Voting green in the Canadian Elections
If you want to cast your vote for the environment in the upcoming Canadian elections, then here is a piece that will try to help you decide how to do that.
It's a good thing that the environment is such an important topic in the upcoming elections, but while all the parties agree that emissions from fuels need to be reduced, there is very little agreement on how to do that.
There is two choices essentially. A carbon tax on carbon-based fuels and a 'cap and trade' system, which puts a limit on carbon emissions.
A carbon tax applies a cost per tonne for carbon emissions from fuels such as coal, natural gas, heating oil, gas and diesel fuel. Some of these fuels are dirtier that others however.
A cap and trade system, allows each company to have a carbon allowance and can buy carbon credits from companies that do not use all of theirs, or that company can also sell their credits. This sets up a price for carbon and means companies have to stay within a certain range or risk paying a monetary price.
So let's see where the parties stand on these ideas:
The Conservative Party The Conservative plan has avoided setting an overall cap on carbon. Instead, it has required companies in regulated sectors to progressively reduce the amount of carbon used for every unit of production. But if they exceed their reduction targets, they can sell or trade credits. And credits are available for cutting emissions sooner than planned. Critics say that under this system, if production overall increases, regardless of how efficient it is, so will carbon emissions. The Liberal Party Liberal Leader Stephan Dion announced a Green Shift policy in June, saying that the Liberals wanted to "cut taxes on things we want more of, such as income, investment and innovation," and shift taxes "to what we want less of: pollution, greenhouse gas emissions and waste." The Liberal plan proposes that: • A $10-per-tonne tax be levied on carbon emissions the first year.
• The carbon tax be increased by $10 per tonne each year until it reaches $40 per tonne.
• Gasoline at the pump, which is already taxed, will not be subject to the carbon tax.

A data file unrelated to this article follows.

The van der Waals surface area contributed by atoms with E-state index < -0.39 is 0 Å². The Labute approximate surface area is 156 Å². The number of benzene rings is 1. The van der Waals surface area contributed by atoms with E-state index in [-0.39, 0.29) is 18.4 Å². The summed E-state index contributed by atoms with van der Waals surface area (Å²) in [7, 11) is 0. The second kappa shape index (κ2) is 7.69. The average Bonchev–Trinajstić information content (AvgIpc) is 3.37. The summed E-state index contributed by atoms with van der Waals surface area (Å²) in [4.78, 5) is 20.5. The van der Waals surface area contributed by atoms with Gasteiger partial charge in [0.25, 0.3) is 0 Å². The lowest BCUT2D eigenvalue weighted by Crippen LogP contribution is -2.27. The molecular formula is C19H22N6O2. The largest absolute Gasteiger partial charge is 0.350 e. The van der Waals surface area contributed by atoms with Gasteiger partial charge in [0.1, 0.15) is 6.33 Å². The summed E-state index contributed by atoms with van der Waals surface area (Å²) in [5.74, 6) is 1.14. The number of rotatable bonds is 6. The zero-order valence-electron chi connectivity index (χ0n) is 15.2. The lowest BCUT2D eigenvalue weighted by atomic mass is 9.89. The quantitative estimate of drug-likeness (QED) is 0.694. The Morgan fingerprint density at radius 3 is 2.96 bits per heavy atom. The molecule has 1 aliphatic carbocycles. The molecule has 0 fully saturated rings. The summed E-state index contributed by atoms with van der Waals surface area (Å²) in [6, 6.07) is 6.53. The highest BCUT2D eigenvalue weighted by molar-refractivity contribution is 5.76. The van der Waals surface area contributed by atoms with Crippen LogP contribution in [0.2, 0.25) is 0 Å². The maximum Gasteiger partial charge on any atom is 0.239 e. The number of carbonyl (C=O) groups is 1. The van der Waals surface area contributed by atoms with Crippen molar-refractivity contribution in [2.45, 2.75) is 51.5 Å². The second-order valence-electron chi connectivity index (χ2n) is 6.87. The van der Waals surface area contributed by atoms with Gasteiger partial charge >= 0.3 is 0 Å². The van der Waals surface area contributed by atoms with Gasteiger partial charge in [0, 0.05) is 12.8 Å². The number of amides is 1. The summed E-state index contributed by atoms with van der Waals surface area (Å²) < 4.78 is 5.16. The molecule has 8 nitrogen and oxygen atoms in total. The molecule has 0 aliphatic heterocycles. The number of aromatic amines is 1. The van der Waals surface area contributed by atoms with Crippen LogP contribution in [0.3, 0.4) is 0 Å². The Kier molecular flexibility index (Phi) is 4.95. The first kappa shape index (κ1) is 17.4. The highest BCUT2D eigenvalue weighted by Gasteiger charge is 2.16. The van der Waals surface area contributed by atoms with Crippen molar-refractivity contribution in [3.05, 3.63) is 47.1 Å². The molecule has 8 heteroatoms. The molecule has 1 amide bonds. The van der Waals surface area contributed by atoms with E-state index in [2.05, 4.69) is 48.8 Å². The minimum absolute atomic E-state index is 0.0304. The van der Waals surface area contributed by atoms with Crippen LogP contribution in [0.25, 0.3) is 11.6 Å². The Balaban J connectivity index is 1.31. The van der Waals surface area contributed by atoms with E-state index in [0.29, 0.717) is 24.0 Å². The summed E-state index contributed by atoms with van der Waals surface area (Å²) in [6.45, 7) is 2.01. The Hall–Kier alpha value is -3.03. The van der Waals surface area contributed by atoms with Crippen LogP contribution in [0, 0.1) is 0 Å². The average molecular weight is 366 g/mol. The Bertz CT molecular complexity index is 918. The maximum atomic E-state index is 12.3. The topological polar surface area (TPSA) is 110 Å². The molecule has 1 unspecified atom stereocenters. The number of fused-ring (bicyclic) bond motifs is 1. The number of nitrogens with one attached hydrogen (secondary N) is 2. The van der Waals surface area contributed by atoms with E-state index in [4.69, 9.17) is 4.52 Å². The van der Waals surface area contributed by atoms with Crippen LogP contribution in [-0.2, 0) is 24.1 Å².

• The tax be income neutral by using money it raises to reduce personal and corporate taxes. The tax cuts for corporations are aimed at getting them to invest in reducing the amount of pollution their businesses generate.
The cap and trade system is the basis of the whole NDP environmental platform.
NDP Leader Jack Layton surprised everyone by not supporting the Liberal proposal for a carbon tax. Layton said that he “welcomes the debate” but that he isn’t convinced that cap and trade and carbon tax necessarily “complement” each other. Cap and trade makes sure that the biggest polluters pay the most and moves that money more quickly into solutions, he said.
The Green Party supports the Liberal's Green Shift plan, and the Green's platform also includes for a 'cap and trade' system.
Elizabeth May has criticized Layton for not supporting the carbon tax, and says his platform will do more to hurt the climate than help it.
So each of the parties have a different stance on how to deal with Canada's Kyoto agreement.
"The environment as a central issue ... that's something we haven't seen in Canada yet," says Mark Winfield, a political scientist and professor of environmental studies at York University in Toronto.
This is not a simple issue to decipher.
The Conservatives do not believe that the Kyoto targets can be met by the 2008-2012 deadline, without some kind of a recession.
In a nutshell, the NDP and Bloc Québécois still believe, at least publicly, that Canada can reach its Kyoto target (563 million tonnes annual emissions) by 2012 or thereabouts, which would require a reduction of approximately 30 per cent from current GHG emissions of just over 740 MT.
Under the Green Shift plan, the Liberals want to reduce greenhouse gas emissions by 20 per cent below 1990 levels by 2020, with an increase to at least 25 per cent if other countries take on comparable efforts.
The Conservatives want to reduce emissions by 20 per cent below 2006 levels by 2020. Their big cuts would not take place for another 10 or 20 years, when the first set of "hard caps" under their proposed legislation would kick in.
One has to wonder however, whether these plans will actually reduce emissions or whether they will just reduce the intensity of emissions.
The Liberals' new Green Shift plan talks of aiming to reduce greenhouse gas emissions by 20 per cent below 1990 levels by 2020. The party wants that to rise to at least 25 per cent if other countries take on comparable efforts.
The NDP wants the Kyoto targets met by 2012; it also wants a further 25 per cent cut in emissions over the 1990 baseline by 2020 (449 MT); and it is proposing what it calls a science-based target of 80 per cent below 1990 levels by 2050.
The Bloc wants Kyoto met as well and notes that Quebec, with its huge hydroelectricity infrastructure, is only eight per cent above the Kyoto target at the moment.
The Green party has argued for a 30 per cent reduction over the 1990 baseline by 2020 and an 80 per cent reduction by 2050.
Environmentalists say that none of these strategies offer a complete solution to the issue of attacking climate change, and how much the environment will figure in the voting booth remains to be seen.
There are numerous pros and cons for both the carbon tax and the 'cap and trade' system.
But it is up to the voter to decide which platform they like the most, as unfortunately there isn't one party that encompasses a plan for all of these things.
The environmental issue is an important one, but is still not an issue that can be pushed completely to the front, at least, not yet anyway.